Many churches struggle when it comes to effectively cultivating a relationship with givers. While some rely on a biblical mandate, others simply don’t have the training or experience to create a system for cultivating generosity within their church. Over past few years, we’ve started to see the impact that’s being made by a church’s inability to manage donors effectively.
Before joining Church Community Builder, I worked in the ‘donor management’ world. By working with nonprofits across the country, I quickly learned that the successful ones had created a system for managing their finances and their donors separately.
Realizing that donors represented their lifeblood, these nonprofits would have entire development departments that would spend valuable time and resources learning about their donors, taking care of them, and communicating with them in relevant ways. At the same time, they would let CPAs manage the finances.
This is where churches differ from other nonprofits. The typical church only emphasizes the financial aspect of their church giving efforts and forgets about the ‘donor’ angle. Here are a few examples:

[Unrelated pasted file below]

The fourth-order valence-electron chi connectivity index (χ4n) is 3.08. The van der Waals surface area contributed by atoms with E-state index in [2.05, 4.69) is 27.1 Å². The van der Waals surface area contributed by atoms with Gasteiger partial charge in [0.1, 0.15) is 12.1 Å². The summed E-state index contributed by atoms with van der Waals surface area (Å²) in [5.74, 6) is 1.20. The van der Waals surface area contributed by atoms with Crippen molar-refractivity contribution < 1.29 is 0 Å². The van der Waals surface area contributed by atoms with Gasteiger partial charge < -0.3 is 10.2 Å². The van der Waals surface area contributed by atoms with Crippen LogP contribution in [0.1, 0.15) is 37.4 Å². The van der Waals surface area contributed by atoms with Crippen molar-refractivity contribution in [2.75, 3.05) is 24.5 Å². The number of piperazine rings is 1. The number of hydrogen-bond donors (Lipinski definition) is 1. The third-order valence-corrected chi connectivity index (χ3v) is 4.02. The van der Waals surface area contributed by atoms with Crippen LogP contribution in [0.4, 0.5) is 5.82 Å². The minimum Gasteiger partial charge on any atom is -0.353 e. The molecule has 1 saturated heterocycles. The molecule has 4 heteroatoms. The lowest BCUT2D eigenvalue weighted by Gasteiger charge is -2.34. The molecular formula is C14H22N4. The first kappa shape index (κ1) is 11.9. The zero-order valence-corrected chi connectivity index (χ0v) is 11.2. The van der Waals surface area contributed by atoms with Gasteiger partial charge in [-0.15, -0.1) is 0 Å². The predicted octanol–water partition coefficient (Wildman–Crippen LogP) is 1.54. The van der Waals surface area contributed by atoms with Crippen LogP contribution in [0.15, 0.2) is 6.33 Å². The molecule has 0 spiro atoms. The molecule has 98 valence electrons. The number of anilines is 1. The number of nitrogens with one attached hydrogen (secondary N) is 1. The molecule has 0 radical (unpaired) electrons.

- Churches pay thousands of dollars to have their finances managed, but don’t invest a single penny in engaging members to give more.
- Every conversation revolves around meeting the budget rather than cultivating generosity.
- The church stewardship committee spends 100 percent of their time crunching numbers rather than taking time to cultivate stories that will inspire people to give.
- Churches have CPAs make decisions about church management systems based on whether accounting tools are included rather than whether the system will help the church steward the donor.
- The person who manages the bills and payroll also manages the donor records.
Keeping finances and donor management separate gives churches accountability for managing their finances. Creating a separation between managing finances and managing donors not only provides accountability, it also helps the church care for the donor better. And that, by the way, impacts the finances. Most churches absorb ‘donor management’ into the role of the financial manager, but if there’s one thing we can learn from other nonprofits achieving success, it’s that they need to be separate.
How do you separate financial management and donor management? How has it paid off in your church’s financial success?